A latest research from University of Pennsylvania scientists is an answer to ‘a call for help’, said one of the research associates.
During the pandemic, like so many cultural institutions, the Philadelphia Orchestra had shelved performances.
In this scenario, the orchestra sought advice of the chief medical officer of The University of Pennsylvania Health System if its musicians could return to music making in a safe physical order.
In fact, to produce the best sound, the Orchestra director didn’t want the musicians to be far apart, rather they needed to be close together. And yet, they need to be separated with a plexiglass that posed a problem. The musician reported poor sightlines and difficulties in hearing each other with plexiglass dividers. The key question that remained was how far the musician can traverse to play unobstructed but still be safe, stated one of the research associates.
In a publication in Physics of Fluids, a team f University of Pennsylvania scientists report their findings. The findings suggests aerosols that musicians produce dissipate within six feet. The results influenced the order of the Philadelphia Orchestra as they resumed performance in the summer of 2020, but also served to be groundwork for how other musical groups might think about safely assembling and playing.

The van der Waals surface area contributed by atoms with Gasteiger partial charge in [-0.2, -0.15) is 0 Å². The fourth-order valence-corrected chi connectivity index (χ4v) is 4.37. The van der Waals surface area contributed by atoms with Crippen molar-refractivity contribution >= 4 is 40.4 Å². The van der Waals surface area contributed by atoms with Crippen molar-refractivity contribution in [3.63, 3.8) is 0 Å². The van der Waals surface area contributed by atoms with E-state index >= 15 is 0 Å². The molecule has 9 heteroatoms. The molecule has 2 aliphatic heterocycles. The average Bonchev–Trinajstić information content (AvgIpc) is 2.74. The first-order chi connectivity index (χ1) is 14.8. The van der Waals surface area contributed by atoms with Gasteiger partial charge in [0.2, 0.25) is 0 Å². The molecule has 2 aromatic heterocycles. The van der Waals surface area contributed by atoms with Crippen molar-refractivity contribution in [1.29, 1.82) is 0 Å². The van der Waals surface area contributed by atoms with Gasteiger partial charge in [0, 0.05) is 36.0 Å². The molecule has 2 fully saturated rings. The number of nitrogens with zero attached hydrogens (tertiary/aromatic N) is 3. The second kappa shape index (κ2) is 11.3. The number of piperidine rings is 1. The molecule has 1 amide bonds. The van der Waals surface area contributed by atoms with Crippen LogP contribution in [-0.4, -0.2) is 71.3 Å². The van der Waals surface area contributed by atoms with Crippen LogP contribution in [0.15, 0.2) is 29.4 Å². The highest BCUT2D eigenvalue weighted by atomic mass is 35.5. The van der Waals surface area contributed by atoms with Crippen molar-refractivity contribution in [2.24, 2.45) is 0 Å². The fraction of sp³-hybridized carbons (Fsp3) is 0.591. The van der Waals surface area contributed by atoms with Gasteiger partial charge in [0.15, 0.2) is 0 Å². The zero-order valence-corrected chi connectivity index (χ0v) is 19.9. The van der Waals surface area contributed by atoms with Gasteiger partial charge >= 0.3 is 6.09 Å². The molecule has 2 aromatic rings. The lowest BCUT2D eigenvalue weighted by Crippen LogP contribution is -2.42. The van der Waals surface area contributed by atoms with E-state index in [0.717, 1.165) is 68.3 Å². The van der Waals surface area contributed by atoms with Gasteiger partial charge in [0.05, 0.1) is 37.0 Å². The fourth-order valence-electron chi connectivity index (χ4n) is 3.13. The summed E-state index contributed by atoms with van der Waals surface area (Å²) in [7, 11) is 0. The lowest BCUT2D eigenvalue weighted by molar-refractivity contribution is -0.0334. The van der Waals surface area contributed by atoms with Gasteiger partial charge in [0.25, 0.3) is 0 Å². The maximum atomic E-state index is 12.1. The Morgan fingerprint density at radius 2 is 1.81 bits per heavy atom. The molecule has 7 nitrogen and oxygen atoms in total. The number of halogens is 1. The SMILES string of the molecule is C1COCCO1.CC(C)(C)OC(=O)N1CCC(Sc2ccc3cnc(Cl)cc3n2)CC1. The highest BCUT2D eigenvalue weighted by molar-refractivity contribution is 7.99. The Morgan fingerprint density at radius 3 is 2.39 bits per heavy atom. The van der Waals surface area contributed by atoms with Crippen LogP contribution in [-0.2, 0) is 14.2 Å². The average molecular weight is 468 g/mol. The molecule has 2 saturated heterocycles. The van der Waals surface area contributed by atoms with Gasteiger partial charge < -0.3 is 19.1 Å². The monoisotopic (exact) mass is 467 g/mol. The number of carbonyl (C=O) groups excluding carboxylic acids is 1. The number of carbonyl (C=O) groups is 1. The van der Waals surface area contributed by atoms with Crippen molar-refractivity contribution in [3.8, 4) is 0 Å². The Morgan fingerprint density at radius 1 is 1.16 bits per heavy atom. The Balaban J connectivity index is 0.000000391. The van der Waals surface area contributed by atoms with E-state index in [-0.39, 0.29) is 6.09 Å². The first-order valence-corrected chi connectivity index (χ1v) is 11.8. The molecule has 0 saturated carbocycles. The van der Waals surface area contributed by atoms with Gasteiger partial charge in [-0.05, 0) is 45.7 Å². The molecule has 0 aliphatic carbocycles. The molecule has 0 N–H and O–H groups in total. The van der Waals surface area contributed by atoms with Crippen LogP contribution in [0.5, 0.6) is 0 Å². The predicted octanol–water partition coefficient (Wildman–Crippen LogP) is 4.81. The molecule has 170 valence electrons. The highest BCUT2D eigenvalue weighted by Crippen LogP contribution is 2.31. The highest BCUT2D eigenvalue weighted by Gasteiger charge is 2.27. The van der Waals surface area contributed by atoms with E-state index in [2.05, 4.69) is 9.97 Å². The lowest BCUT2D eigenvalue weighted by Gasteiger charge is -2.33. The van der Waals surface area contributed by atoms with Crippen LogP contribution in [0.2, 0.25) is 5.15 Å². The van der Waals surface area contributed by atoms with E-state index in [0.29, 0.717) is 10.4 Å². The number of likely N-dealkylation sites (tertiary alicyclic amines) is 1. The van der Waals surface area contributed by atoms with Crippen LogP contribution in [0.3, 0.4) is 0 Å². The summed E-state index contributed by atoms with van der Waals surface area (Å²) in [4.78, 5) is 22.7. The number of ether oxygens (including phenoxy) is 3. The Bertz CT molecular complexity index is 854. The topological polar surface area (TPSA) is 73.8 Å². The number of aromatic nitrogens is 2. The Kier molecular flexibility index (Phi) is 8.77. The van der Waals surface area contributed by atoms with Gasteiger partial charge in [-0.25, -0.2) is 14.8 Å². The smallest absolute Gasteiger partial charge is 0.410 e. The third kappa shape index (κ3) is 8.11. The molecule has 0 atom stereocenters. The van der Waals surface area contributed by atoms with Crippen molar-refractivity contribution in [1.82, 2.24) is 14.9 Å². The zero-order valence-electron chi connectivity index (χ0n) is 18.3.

Expertise of University of Pennsylvania to measure particle size and path and distance and velocity were extremely valuable to make decisions for the orchestra. The decisions included the distance between players, distance between sections, who needed to wear masks. As the orchestra collected the information, along with testing and case tracking undertaken by Penn Medicine, it helped to make decisions with confidence.
The research hinges on the questions how many aerosol particles the musicians produced, how densely particles were discharged from the instruments, and how fast the particles travelled through air.